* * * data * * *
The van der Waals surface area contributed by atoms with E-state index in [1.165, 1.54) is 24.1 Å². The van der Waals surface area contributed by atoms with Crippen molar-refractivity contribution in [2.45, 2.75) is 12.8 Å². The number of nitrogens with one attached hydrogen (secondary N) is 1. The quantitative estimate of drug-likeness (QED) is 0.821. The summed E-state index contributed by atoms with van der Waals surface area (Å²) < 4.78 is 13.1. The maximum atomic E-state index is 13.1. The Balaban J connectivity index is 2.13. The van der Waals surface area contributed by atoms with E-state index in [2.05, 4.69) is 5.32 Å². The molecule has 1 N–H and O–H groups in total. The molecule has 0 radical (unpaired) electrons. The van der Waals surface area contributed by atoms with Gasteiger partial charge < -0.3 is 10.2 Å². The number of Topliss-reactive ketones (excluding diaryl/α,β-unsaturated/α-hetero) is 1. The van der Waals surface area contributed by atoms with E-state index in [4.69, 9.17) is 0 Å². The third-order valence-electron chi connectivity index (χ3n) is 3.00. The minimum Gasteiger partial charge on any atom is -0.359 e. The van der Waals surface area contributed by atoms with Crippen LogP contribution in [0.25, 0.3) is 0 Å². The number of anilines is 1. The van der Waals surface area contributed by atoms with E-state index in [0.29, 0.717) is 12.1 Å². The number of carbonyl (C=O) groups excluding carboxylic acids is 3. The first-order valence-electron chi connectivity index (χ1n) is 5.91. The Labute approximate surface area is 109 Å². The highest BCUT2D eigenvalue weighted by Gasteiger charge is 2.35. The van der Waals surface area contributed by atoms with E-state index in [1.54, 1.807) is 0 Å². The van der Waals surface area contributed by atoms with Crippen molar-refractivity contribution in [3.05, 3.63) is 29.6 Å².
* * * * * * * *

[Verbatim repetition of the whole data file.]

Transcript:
The van der Waals surface area contributed by atoms with E-state index in [1.165, 1.54) is 24.1 Å². The van der Waals surface area contributed by atoms with Crippen molar-refractivity contribution in [2.45, 2.75) is 12.8 Å². The number of nitrogens with one attached hydrogen (secondary N) is 1. The quantitative estimate of drug-likeness (QED) is 0.821. The summed E-state index contributed by atoms with van der Waals surface area (Å²) < 4.78 is 13.1. The maximum atomic E-state index is 13.1. The Balaban J connectivity index is 2.13. The van der Waals surface area contributed by atoms with E-state index in [2.05, 4.69) is 5.32 Å². The molecule has 1 N–H and O–H groups in total. The molecule has 0 radical (unpaired) electrons. The van der Waals surface area contributed by atoms with Gasteiger partial charge < -0.3 is 10.2 Å². The number of Topliss-reactive ketones (excluding diaryl/α,β-unsaturated/α-hetero) is 1. The van der Waals surface area contributed by atoms with E-state index in [4.69, 9.17) is 0 Å². The third-order valence-electron chi connectivity index (χ3n) is 3.00. The minimum Gasteiger partial charge on any atom is -0.359 e. The van der Waals surface area contributed by atoms with Crippen LogP contribution in [0.25, 0.3) is 0 Å². The number of anilines is 1. The van der Waals surface area contributed by atoms with E-state index in [0.29, 0.717) is 12.1 Å². The number of carbonyl (C=O) groups excluding carboxylic acids is 3. The first-order valence-electron chi connectivity index (χ1n) is 5.91. The Labute approximate surface area is 109 Å². The highest BCUT2D eigenvalue weighted by Gasteiger charge is 2.35. The van der Waals surface area contributed by atoms with E-state index in [1.54, 1.807) is 0 Å². The van der Waals surface area contributed by atoms with Crippen molar-refractivity contribution in [3.05, 3.63) is 29.6 Å².